05/24/2013 05:31 EDT | Updated 07/24/2013 05:12 EDT

Our National Anthem Does Not Represent Me

VANCOUVER, CANADA - MAY 13: Kaya Turski poses for a portrait during the Canadian Olympic Committee Portrait Shoot on May 13, 2013 in Vancouver, British Columbia, Canada. (Photo by Jonathan Ferrey/Getty Images)
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VANCOUVER, CANADA - MAY 13: Kaya Turski poses for a portrait during the Canadian Olympic Committee Portrait Shoot on May 13, 2013 in Vancouver, British Columbia, Canada. (Photo by Jonathan Ferrey/Getty Images)

Imagine a country that requires 20 per cent of its population to be hypocrites to sing its national anthem. Imagine a country with a national anthem that insults half of its population. Imagine a country with a national anthem that excludes all people not born in the country from its national anthem.

Such a country would be hard to imagine, eh? Well, add the notion that the country holds itself up as a world-class example of equality and multiculturalism and try to imagine that.

Nevertheless, this country exists. Every wintry week, a large percentage of the population tunes in to what it calls its national winter sport and listens to that national anthem. Every two years its citizens anticipate the playing of that national anthem at least a few times at the Olympics and love to hear it while the American women's hockey team listens in envy.

By now you have probably figured out that the country is not imaginary, even though it is sometimes called the Disneyland of countries. That country is Canada.

Approximately 20 per cent of Canadians (see Harris-Decima 2008 or BCHA, 2013) cannot sing the words to "O Canada" without being hypocrites.

They are atheists; "O Canada"'s words are theist in both languages.

Approximately half of Canadians are female and are, apparently, exempt from the command for true patriot love that Canadian sons must obey. Remember, the Supreme Court of Canada decided that women are "persons" in 1928.

Anyone not born in Canada cannot claim to be native and most of us are, after all, only immigrants with seniority, so how is it our native land?

The words to "O Canada" need updating in both languages. This should not be difficult if we accept the notion of separation of church and state.

Many will immediately react that we would be tampering with one of the basic original and somehow untouchable symbols of Canada. Such a claim is just another example of people's really foggy notion of Canadian history. (Hint: It's like Moby Dick. Many people refer to it, but few have ever read it.)

In 1880, Québec's Lieutenant Governor, Théodore Robitaille commissioned Calixa Lavalée to write the music that became "O Canada" for the Saint-Jean Baptiste Day celebrations. The music was written to accompany the original French words written by Adolphe-Basile Routhier.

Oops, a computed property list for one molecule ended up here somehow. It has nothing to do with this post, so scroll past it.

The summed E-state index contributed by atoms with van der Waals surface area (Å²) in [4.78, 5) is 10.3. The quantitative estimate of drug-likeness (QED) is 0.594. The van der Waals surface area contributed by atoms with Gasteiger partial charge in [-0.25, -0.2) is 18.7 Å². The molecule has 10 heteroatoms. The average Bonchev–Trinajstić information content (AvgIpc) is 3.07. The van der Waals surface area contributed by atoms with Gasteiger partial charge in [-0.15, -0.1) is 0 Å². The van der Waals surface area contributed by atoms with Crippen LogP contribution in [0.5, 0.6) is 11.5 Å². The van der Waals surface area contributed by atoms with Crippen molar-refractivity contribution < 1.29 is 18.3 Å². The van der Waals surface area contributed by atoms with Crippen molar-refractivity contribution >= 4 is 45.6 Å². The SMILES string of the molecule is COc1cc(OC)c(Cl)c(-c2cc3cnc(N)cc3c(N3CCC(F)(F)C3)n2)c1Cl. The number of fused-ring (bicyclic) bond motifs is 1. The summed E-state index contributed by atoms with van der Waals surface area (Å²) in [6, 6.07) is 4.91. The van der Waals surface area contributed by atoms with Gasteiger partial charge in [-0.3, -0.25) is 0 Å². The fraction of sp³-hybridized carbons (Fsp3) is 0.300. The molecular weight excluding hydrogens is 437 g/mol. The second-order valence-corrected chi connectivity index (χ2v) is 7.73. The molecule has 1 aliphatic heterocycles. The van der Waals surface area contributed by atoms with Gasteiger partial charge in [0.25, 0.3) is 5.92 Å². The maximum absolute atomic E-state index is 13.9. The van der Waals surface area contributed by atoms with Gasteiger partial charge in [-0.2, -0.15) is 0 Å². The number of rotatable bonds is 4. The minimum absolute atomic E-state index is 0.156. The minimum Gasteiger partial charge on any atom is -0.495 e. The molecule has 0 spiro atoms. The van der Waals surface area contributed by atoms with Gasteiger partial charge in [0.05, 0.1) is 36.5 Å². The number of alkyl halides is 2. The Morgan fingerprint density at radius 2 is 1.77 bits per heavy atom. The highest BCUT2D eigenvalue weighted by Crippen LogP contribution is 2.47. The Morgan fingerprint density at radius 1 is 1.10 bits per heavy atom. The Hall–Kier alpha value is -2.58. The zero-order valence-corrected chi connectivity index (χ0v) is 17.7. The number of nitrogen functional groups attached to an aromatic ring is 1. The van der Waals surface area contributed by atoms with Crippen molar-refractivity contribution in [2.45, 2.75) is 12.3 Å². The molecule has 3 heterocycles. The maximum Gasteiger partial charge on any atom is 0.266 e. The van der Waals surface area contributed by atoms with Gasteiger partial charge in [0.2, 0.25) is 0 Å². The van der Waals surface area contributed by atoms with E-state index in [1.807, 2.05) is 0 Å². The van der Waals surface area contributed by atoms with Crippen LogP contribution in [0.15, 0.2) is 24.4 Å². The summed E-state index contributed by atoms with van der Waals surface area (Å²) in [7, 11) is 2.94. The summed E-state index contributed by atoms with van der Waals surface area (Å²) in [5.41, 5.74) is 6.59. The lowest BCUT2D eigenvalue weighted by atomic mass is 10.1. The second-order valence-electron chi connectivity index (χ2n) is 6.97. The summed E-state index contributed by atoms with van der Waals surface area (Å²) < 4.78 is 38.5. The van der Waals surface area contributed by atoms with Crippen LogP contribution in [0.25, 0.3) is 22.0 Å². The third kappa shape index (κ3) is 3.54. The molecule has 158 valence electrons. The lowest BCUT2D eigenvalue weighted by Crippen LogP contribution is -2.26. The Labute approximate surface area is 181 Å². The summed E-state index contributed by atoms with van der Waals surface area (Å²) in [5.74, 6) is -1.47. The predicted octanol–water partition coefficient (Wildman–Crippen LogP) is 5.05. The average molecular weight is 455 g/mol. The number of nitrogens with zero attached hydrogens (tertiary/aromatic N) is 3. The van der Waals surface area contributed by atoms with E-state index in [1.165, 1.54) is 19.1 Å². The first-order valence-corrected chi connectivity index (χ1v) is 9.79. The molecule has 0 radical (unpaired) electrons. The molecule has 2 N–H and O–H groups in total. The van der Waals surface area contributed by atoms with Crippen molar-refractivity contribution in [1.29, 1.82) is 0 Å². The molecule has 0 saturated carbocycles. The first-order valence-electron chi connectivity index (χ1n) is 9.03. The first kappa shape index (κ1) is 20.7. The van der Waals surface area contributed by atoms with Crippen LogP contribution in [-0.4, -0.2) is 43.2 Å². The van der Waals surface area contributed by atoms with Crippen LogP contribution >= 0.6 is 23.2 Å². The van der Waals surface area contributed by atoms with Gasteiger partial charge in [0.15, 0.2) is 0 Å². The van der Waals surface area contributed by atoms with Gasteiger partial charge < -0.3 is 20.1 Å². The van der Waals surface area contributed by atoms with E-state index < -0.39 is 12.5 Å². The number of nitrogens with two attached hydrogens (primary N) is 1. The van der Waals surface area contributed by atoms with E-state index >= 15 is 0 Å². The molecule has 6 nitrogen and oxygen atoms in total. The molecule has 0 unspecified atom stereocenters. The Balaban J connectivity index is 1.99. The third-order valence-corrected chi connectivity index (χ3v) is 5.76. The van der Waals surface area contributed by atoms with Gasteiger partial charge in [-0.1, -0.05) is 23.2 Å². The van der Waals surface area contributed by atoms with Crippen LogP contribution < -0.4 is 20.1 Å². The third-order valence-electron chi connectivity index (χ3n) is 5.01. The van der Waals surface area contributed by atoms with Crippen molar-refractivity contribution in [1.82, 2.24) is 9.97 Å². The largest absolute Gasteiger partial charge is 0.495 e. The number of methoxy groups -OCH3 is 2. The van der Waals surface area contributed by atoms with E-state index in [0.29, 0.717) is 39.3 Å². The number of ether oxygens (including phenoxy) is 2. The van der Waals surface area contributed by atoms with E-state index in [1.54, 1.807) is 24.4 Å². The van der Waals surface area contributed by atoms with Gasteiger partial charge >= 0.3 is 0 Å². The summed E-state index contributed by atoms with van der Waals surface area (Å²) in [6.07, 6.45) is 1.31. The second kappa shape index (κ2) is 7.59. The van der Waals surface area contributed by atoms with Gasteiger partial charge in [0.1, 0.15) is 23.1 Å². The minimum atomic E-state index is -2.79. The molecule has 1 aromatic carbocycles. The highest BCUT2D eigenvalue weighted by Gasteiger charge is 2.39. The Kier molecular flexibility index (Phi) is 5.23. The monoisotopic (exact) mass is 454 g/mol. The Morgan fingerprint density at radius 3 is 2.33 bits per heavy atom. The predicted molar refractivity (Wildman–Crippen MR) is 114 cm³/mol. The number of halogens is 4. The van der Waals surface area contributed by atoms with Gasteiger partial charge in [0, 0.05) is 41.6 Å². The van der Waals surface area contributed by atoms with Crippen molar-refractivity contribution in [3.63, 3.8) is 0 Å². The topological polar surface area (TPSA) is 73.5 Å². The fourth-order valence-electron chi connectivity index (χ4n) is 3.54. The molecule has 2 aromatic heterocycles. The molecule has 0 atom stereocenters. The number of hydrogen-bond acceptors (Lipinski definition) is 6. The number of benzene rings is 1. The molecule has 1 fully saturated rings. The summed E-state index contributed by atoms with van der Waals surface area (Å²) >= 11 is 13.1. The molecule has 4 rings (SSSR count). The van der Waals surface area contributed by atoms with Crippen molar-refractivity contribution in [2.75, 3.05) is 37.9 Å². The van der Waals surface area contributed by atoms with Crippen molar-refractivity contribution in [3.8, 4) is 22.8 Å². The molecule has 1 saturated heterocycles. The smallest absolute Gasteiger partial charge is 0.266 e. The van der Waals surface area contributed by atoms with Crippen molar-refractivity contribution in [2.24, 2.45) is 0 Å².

While the French words were translated into English in 1906, Robert Stanley Weir wrote the English version that caught on in 1908.

Originally, that version had no religious references and the third line said, "thou dost in all of us command." Weir changed that to "in all our sons command" in 1914. Even "O Canada"'s adoption as our anthem was a typical Canadian evolutionary process. It became favoured over its chief rival "The Maple Leaf Forever" because the original opening words to that song were offensive to Québécois Canadians.

"O Canada" became the de facto national anthem when King Edward VIII remained at attention when it was played following God Save the King at the dedication of the Vimy Ridge memorial in July, 1936. This was confirmed by his successor, King George VI who did the same thing at the dedication of the War Memorial in Ottawa in June, 1939. (see de facto)

It seems symbolism confirms symbolism in Canadian culture.

Pierre Elliot Trudeau had the current version passed into law in 1980 including the change to "God keep our land glorious and free."

In 1990, Toronto City Council voted to ask the federal government to change "home and native land" to "home and cherished land" and "all our sons command" to "all of us command," a modern version of Weir's original sentiment.

In short, "O Canada" is neither a part of the Canadian Constitution, nor a holy relic discovered in the Canadian Shield. It is, rather, a living document that has been changed to reflect the realities of Canadian culture. Even its original authors recognized that.

The change would require simply an amendment to the National Anthem Act of 1980. Of course, that would require the motivation of politicians to do so and that, in practical terms means that there needs to be an impetus from the people.

Imagine the effect of more and more people singing new, non-theist, non-sexist, non-discriminatory words at public events, particularly if one of those people happened to be holding the microphone. Imagine what would happen if many Canadian sent this to their MP and even (shudder) a Senator.

Here are new words that are non-theist, non-sexist, and allow all of us immigrants (with seniority or not), a.k.a. Canadians, to sing it loud and clear. Imagine that.


O Canada, our home and cherished land,

True patriot love in all of us command.

With glowing hearts, we see thee rise

The True North strong and free.

From far and wide, O Canada,

We stand on guard for thee.

We'll keep our land glorious and free,

O Canada we stand on guard for thee.

O Canada we stand on guard for thee.


O Canada, terre de nos aïeux,

Ton front est cient de fleurons glorieux!

Car ton bras sait porter l'épée,

Et tu supports les choix!

Ton histoire est une épopée

Des plus brillants exploits,

Et ta valeur, plein de raison

Protégerons nos foyers et nos droits

Protégerons nos foyers et nos droits.